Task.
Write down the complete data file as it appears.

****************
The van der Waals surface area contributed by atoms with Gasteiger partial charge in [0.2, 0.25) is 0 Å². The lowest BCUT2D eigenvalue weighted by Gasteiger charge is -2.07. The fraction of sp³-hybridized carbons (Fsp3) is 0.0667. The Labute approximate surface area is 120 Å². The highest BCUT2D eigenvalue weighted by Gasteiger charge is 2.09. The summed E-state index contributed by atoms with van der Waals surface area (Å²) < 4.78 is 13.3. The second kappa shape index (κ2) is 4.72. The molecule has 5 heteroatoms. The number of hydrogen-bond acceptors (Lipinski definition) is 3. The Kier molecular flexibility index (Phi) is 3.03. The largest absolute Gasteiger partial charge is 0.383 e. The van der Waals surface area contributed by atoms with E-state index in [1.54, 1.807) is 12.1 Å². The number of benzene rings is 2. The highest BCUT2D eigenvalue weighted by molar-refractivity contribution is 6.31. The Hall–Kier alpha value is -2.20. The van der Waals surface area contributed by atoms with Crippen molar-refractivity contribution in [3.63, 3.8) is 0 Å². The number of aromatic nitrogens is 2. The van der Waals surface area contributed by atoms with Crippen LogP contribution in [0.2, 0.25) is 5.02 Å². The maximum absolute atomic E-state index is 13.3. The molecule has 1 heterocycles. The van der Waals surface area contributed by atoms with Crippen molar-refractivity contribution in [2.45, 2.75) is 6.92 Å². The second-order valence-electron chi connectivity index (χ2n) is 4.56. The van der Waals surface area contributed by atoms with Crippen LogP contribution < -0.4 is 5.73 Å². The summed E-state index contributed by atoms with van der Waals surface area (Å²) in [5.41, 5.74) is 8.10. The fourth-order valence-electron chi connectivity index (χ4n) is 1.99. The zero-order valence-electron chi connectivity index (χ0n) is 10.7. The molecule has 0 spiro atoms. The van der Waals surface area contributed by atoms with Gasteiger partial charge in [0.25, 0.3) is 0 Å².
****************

The van der Waals surface area contributed by atoms with Gasteiger partial charge in [0.2, 0.25) is 0 Å². The lowest BCUT2D eigenvalue weighted by Gasteiger charge is -2.07. The fraction of sp³-hybridized carbons (Fsp3) is 0.0667. The Labute approximate surface area is 120 Å². The highest BCUT2D eigenvalue weighted by Gasteiger charge is 2.09. The summed E-state index contributed by atoms with van der Waals surface area (Å²) < 4.78 is 13.3. The second kappa shape index (κ2) is 4.72. The molecule has 5 heteroatoms. The number of hydrogen-bond acceptors (Lipinski definition) is 3. The Kier molecular flexibility index (Phi) is 3.03. The largest absolute Gasteiger partial charge is 0.383 e. The van der Waals surface area contributed by atoms with E-state index in [1.54, 1.807) is 12.1 Å². The number of benzene rings is 2. The highest BCUT2D eigenvalue weighted by molar-refractivity contribution is 6.31. The Hall–Kier alpha value is -2.20. The van der Waals surface area contributed by atoms with Crippen molar-refractivity contribution in [3.63, 3.8) is 0 Å². The number of aromatic nitrogens is 2. The van der Waals surface area contributed by atoms with Crippen LogP contribution in [0.2, 0.25) is 5.02 Å². The maximum absolute atomic E-state index is 13.3. The molecule has 1 heterocycles. The van der Waals surface area contributed by atoms with Crippen molar-refractivity contribution in [2.45, 2.75) is 6.92 Å². The second-order valence-electron chi connectivity index (χ2n) is 4.56. The van der Waals surface area contributed by atoms with Crippen LogP contribution < -0.4 is 5.73 Å². The summed E-state index contributed by atoms with van der Waals surface area (Å²) in [5.41, 5.74) is 8.10. The fourth-order valence-electron chi connectivity index (χ4n) is 1.99. The zero-order valence-electron chi connectivity index (χ0n) is 10.7. The molecule has 0 spiro atoms. The van der Waals surface area contributed by atoms with Gasteiger partial charge in [0.25, 0.3) is 0 Å².